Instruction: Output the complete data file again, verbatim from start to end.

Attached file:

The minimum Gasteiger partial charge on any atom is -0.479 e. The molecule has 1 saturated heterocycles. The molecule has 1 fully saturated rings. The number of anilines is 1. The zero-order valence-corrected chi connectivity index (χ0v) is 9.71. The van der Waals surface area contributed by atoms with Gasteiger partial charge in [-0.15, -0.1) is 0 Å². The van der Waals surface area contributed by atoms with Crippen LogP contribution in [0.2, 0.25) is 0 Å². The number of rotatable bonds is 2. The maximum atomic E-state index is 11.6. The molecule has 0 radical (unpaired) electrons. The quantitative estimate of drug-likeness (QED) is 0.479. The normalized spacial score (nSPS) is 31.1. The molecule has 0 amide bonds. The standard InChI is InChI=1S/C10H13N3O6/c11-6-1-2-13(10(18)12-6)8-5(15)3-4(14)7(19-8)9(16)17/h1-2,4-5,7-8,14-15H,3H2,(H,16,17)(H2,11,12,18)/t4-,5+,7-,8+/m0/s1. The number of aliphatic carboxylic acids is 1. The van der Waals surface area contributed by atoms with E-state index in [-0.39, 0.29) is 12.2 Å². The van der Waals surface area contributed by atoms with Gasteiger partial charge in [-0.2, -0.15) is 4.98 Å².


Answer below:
The minimum Gasteiger partial charge on any atom is -0.479 e. The molecule has 1 saturated heterocycles. The molecule has 1 fully saturated rings. The number of anilines is 1. The zero-order valence-corrected chi connectivity index (χ0v) is 9.71. The van der Waals surface area contributed by atoms with Gasteiger partial charge in [-0.15, -0.1) is 0 Å². The van der Waals surface area contributed by atoms with Crippen LogP contribution in [0.2, 0.25) is 0 Å². The number of rotatable bonds is 2. The maximum atomic E-state index is 11.6. The molecule has 0 radical (unpaired) electrons. The quantitative estimate of drug-likeness (QED) is 0.479. The normalized spacial score (nSPS) is 31.1. The molecule has 0 amide bonds. The standard InChI is InChI=1S/C10H13N3O6/c11-6-1-2-13(10(18)12-6)8-5(15)3-4(14)7(19-8)9(16)17/h1-2,4-5,7-8,14-15H,3H2,(H,16,17)(H2,11,12,18)/t4-,5+,7-,8+/m0/s1. The number of aliphatic carboxylic acids is 1. The van der Waals surface area contributed by atoms with E-state index in [-0.39, 0.29) is 12.2 Å². The van der Waals surface area contributed by atoms with Gasteiger partial charge in [-0.2, -0.15) is 4.98 Å².